Driving

    Improving Your Car’s Miles Per Gallon

    Miles Per Gallong — True or False— Gas grows on trees?

    Answer: False. Just like money.

    So, if we have to be careful about how we spend our money because it doesn’t grow on trees, then we should do the same with gas.

    With gas prices not looking good these days, people are doing everything they can to make their gas stretch a little bit longer. You may think, well these few things won’t make that much of a difference. But what difference they do make matters, not only in your pocketbook, but gets you in a conservative state of mind.

    Other ideas and suggestions will then open up to you throughout your daily life. Aside from swapping parts on your car, a few simple things you can do are:

    1. Keep your car well maintained.

    Regular maintenance like changing your oil and air filter can affect your gas mileage significantly. Also, check your exhaust system, making sure there are no holes or leaks. Make sure your spark plugs are firing right, and are set to the right gap.

    2. Don’t carry around extra weight

    For every extra 100 pounds of weight, your car can drop your fuel economy by about 2%. That means take out all that stuff that you’ve been carrying around for the past 3 weeks in your trunk. Who knows, maybe you’ll find something of value back there.

    3. Keep the speed down

    At speeds over 55 mph, your gas mileage starts to decrease. In fact, the tests that the EPA does to determine gas mileage never exceed 60 mph. So if your car has an average highway mpg rating of 20, this is if you stay under 60. The fuel economy test car actually only averages about 48 mph. But on the flipside, avoid traffic jams, and running your car idle. Millions of gallons of gas are wasted everyday from idling cars stuck in traffic jams. A car idling for 60 seconds will use more gas then it takes to start it.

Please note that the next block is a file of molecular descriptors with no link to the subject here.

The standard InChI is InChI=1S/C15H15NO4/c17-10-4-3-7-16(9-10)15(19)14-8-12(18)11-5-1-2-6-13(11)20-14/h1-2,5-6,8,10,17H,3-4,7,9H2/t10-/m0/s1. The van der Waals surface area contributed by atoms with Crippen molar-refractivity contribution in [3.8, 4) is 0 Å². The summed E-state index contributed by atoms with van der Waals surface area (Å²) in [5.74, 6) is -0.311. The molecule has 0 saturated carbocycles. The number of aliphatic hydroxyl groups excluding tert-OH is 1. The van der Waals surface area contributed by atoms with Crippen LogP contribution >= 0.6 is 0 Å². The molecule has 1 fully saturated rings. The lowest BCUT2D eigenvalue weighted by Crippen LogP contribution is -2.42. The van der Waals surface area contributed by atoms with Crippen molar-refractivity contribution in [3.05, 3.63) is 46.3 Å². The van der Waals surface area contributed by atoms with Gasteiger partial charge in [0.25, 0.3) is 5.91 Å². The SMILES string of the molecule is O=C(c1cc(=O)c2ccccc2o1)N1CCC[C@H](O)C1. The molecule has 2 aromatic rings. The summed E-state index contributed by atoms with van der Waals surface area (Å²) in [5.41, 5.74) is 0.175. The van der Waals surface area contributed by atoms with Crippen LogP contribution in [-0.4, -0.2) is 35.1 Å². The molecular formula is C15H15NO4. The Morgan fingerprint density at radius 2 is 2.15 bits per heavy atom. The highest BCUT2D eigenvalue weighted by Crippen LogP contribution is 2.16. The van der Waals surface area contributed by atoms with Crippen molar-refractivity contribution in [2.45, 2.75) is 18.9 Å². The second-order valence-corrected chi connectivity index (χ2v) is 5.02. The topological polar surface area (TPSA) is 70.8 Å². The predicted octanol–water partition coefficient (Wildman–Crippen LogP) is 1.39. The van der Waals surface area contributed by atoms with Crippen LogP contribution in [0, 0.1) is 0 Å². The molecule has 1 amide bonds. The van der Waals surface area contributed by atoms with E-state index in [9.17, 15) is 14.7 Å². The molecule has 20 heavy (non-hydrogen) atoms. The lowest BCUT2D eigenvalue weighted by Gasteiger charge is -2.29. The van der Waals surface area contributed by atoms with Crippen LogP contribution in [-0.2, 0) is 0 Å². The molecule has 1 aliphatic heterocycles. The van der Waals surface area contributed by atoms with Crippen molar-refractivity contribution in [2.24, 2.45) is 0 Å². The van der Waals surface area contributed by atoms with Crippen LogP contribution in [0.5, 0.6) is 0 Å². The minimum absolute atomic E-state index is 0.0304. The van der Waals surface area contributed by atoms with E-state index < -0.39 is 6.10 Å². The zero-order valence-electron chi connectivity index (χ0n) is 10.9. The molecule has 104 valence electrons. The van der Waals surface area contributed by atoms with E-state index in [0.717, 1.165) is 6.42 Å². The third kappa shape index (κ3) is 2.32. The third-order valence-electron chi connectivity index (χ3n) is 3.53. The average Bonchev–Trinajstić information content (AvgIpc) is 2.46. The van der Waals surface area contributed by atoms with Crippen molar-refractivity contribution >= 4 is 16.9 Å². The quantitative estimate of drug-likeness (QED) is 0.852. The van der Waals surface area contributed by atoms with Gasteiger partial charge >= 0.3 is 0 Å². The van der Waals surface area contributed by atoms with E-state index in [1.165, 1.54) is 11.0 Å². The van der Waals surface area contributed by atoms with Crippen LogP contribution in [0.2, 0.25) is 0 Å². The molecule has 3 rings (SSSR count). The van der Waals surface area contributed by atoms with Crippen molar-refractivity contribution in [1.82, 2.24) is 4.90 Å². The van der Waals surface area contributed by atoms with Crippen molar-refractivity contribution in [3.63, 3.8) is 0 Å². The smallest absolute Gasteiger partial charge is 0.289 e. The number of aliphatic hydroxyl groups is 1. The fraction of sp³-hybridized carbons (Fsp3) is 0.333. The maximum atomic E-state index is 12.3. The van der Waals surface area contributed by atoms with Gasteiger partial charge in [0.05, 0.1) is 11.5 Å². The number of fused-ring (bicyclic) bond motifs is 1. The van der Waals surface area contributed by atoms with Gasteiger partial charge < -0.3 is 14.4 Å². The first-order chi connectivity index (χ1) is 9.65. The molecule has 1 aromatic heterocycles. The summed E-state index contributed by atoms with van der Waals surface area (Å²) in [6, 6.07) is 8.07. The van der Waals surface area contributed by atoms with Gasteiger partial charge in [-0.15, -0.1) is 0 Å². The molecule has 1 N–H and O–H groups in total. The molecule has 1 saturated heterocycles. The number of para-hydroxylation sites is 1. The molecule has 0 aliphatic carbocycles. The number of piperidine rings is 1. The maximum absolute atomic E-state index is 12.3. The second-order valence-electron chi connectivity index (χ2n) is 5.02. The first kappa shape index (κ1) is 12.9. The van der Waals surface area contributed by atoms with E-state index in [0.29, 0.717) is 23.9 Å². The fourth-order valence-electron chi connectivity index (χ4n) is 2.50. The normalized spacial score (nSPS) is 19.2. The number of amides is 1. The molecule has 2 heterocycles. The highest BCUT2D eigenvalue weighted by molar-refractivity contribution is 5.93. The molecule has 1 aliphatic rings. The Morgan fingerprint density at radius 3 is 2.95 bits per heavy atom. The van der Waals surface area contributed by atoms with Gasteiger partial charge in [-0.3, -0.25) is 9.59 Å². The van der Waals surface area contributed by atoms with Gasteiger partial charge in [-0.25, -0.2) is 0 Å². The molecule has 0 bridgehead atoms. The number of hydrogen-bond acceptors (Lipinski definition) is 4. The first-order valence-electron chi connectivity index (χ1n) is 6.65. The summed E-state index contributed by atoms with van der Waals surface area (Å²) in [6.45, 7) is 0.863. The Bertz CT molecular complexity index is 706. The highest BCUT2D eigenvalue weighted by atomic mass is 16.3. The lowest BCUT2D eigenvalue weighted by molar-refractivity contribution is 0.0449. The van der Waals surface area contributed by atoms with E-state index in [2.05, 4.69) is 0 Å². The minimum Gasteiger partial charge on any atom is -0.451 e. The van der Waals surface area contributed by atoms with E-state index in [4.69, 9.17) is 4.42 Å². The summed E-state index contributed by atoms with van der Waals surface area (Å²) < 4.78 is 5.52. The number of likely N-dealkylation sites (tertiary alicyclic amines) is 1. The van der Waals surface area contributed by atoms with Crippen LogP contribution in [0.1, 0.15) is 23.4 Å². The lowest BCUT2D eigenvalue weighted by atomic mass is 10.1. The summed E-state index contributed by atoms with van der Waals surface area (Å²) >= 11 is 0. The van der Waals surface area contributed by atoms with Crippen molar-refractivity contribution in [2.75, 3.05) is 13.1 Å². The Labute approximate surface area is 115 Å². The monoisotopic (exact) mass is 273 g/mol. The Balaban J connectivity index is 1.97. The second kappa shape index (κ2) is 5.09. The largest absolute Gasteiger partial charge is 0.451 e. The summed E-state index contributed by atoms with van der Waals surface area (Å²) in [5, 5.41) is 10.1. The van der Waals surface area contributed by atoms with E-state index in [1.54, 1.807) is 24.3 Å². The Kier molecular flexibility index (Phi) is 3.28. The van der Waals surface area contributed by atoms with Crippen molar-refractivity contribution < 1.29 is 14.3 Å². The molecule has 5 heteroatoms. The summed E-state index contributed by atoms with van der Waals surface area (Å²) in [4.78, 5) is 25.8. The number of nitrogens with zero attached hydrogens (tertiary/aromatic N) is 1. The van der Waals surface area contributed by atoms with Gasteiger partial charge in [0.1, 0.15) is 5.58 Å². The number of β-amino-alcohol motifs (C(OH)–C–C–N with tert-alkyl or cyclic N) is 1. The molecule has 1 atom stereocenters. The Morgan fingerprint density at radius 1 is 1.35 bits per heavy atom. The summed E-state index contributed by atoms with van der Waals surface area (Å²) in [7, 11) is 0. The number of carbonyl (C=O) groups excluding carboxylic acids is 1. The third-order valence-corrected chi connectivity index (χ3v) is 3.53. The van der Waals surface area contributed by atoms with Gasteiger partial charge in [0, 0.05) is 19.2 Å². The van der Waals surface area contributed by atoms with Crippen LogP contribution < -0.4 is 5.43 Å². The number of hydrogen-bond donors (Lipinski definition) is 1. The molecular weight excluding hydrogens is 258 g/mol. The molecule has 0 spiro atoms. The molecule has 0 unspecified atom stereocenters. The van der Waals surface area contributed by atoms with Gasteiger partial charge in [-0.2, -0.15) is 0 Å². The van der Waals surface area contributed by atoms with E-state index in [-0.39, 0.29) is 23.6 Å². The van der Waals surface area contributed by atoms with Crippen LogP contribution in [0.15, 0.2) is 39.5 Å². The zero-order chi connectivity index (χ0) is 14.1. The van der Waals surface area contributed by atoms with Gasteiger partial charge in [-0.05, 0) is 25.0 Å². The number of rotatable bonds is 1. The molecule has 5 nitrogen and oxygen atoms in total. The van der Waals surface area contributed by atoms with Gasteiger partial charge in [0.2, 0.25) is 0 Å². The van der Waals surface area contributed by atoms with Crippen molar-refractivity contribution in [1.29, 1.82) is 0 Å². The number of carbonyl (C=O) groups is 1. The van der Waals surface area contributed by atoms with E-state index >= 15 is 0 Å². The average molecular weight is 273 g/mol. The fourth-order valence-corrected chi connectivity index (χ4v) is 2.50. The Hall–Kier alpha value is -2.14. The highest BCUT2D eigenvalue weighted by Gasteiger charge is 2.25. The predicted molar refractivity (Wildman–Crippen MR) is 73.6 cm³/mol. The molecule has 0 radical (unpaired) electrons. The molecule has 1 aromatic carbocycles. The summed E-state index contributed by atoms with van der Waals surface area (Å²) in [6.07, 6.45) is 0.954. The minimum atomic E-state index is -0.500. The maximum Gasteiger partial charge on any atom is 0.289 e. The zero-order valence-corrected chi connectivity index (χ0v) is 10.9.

4. Tire pressure

    Check your tire pressure next time you’re at the gas station and see if your tires are inflated to the manufacturers suggested PSI. Go get a tire pressure gauge if you don’t have one and make a habit of checking your psi. Tire pressure can affect your gas mileage if your tires are under inflated.

    5. Roll up windows or turn off the A/C

    A recent study showed that conserving gas by not using your air conditioner and rolling the windows down is only effective at speeds under 50 mph. Above 50 mph, the drag caused by having your windows down requires more power from your car then using the a/c. So in town driving, the window down is better, but on the highways, a/c is better.

    6. A lead foot is bad

    Unless you’re racing or very important and have somewhere to be, fast starts and quick stops are usually unnecessary. Not only that, but they too can cut down on your gas mileage. Easing your car along will save on gas, as well as other components of your vehicle.

    7. Engine block heaters

    If you live in a cold weather climate, the use of an engine block heater can increase fuel economy. The block heater helps the engine reach its peak operating temperature quicker, making the engine more efficient quicker.

    8. Proper planning

    By planning out where you are going first, then choosing the quickest or most direct route, you can save on the amount of miles you are putting on your car, and it will reflect directly on your mpg. Try making one trip instead of two, or choosing stores that are closer to where you will be going. This may seems tedious at first, but soon this will get you into the habit of cutting down on miles.

    Visit this website, www.fueleconomy.gov/feg/drive.shtml for more insights into better fuel economy.